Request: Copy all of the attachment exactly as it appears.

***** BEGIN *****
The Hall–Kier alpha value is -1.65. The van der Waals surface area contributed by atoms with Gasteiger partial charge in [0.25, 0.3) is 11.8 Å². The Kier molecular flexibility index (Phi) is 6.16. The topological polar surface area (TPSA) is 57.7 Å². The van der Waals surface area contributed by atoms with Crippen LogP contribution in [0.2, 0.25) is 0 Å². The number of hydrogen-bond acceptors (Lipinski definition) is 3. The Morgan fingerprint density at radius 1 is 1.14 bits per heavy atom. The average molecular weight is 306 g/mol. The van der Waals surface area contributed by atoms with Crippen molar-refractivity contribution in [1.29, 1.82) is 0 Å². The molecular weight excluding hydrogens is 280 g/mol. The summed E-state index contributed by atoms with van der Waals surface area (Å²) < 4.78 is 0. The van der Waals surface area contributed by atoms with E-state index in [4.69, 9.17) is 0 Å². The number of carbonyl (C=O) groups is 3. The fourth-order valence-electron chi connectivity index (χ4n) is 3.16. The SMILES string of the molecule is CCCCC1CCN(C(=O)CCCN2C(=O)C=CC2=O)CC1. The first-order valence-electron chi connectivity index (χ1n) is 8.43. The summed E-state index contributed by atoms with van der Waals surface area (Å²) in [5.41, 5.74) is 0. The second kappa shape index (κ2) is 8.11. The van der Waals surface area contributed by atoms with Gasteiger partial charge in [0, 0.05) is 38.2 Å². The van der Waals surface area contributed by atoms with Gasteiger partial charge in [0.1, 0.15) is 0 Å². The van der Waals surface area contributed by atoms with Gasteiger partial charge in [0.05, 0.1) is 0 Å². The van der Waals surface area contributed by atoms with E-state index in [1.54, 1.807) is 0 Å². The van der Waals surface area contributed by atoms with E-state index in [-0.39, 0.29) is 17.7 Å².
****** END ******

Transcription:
The Hall–Kier alpha value is -1.65. The van der Waals surface area contributed by atoms with Gasteiger partial charge in [0.25, 0.3) is 11.8 Å². The Kier molecular flexibility index (Phi) is 6.16. The topological polar surface area (TPSA) is 57.7 Å². The van der Waals surface area contributed by atoms with Crippen LogP contribution in [0.2, 0.25) is 0 Å². The number of hydrogen-bond acceptors (Lipinski definition) is 3. The Morgan fingerprint density at radius 1 is 1.14 bits per heavy atom. The average molecular weight is 306 g/mol. The van der Waals surface area contributed by atoms with Crippen molar-refractivity contribution in [1.29, 1.82) is 0 Å². The molecular weight excluding hydrogens is 280 g/mol. The summed E-state index contributed by atoms with van der Waals surface area (Å²) < 4.78 is 0. The van der Waals surface area contributed by atoms with E-state index in [4.69, 9.17) is 0 Å². The number of carbonyl (C=O) groups is 3. The fourth-order valence-electron chi connectivity index (χ4n) is 3.16. The SMILES string of the molecule is CCCCC1CCN(C(=O)CCCN2C(=O)C=CC2=O)CC1. The first-order valence-electron chi connectivity index (χ1n) is 8.43. The summed E-state index contributed by atoms with van der Waals surface area (Å²) in [5.41, 5.74) is 0. The second kappa shape index (κ2) is 8.11. The van der Waals surface area contributed by atoms with Gasteiger partial charge in [0, 0.05) is 38.2 Å². The van der Waals surface area contributed by atoms with Gasteiger partial charge in [0.1, 0.15) is 0 Å². The van der Waals surface area contributed by atoms with Gasteiger partial charge in [0.05, 0.1) is 0 Å². The van der Waals surface area contributed by atoms with E-state index in [1.54, 1.807) is 0 Å². The van der Waals surface area contributed by atoms with E-state index in [-0.39, 0.29) is 17.7 Å².